Month: April 2019

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Extraterrestrial life, that familiar science-fiction trope, that kitschy fantasy, that CGI nightmare, has become a matter of serious discussion, a “risk factor”, a “scenario”. How has ET gone from sci-fi fairytale to a serious scientific endeavour modelled by macroeconomists, funded by fiscal conservatives and discussed by theologians? Because, following a string of remarkable discoveries over
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You can be thankful that we orbit a placid, main sequence, yellow dwarf star. Astronomers recently spied a massive superflare on a diminutive star, a powerful, radiation spewing event that you wouldn’t want to witness up close. The ‘star’ was ULAS J224940.13-011236.9, an L-type sub-stellar brown dwarf near the Aquarius-Pisces border. The cumbersome, phone number-style
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In February of 2016, scientists at the Laser Interferometer Gravitational-wave Observatory (LIGO) announced the first-ever detection of gravitational waves (GWs). Since then, multiple events have been detected, providing insight into a cosmic phenomena that was predicted over a century ago by Einstein’s Theory of General Relativity. A little over a year ago, LIGO was taken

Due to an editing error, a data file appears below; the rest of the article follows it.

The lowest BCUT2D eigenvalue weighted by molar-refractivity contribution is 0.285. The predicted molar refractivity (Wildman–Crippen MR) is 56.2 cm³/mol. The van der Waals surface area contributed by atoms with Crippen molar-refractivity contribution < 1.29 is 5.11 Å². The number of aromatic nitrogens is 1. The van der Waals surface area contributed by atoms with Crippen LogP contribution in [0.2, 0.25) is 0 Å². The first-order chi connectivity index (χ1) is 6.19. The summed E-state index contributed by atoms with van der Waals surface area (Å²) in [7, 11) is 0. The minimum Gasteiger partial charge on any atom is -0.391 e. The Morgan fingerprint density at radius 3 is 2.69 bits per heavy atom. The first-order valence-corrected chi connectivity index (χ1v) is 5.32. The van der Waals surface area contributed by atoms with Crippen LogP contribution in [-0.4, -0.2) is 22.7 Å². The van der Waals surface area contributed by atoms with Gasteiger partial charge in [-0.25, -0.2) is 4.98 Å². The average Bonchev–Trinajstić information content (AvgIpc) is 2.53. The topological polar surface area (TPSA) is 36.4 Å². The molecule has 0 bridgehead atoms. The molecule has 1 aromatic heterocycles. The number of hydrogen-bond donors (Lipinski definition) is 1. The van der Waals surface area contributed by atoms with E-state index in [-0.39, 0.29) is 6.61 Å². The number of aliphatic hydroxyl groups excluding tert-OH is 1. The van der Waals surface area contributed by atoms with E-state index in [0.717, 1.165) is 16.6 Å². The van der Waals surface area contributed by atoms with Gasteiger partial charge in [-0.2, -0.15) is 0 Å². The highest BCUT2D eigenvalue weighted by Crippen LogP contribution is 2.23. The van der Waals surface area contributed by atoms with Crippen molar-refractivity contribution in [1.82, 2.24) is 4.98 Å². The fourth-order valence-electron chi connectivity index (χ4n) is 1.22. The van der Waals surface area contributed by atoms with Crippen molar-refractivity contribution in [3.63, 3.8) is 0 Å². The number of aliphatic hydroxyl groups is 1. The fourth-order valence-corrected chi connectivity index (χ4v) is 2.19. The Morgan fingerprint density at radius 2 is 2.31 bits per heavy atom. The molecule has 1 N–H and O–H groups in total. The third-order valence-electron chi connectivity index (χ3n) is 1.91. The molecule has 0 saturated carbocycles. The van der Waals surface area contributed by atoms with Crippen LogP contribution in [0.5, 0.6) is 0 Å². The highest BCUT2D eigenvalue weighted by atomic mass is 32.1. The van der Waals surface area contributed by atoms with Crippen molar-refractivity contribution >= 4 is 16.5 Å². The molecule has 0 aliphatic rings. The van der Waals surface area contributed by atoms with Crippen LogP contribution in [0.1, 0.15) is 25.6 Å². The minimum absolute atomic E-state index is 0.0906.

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SpaceX and Tesla CEO Elon Musk hinted at what could be the announcement of a brain-machine interface that could one day hook human brains up to computers on Sunday. In response to a question asking for an update on Neuralink, a neurotechnology startup he founded in 2016, Musk replied that new information would be ”coming soon”. A “direct cortical interface,” according to
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California is notorious for its earthquakes, but a stunning new discovery reveals for the first time just how much we’ve underestimated its omnipresent earth-shaking potential. By the time you just about finish reading this story, in fact, Southern California will probably have experienced another quake – based off a new, unprecedented deep dive into 10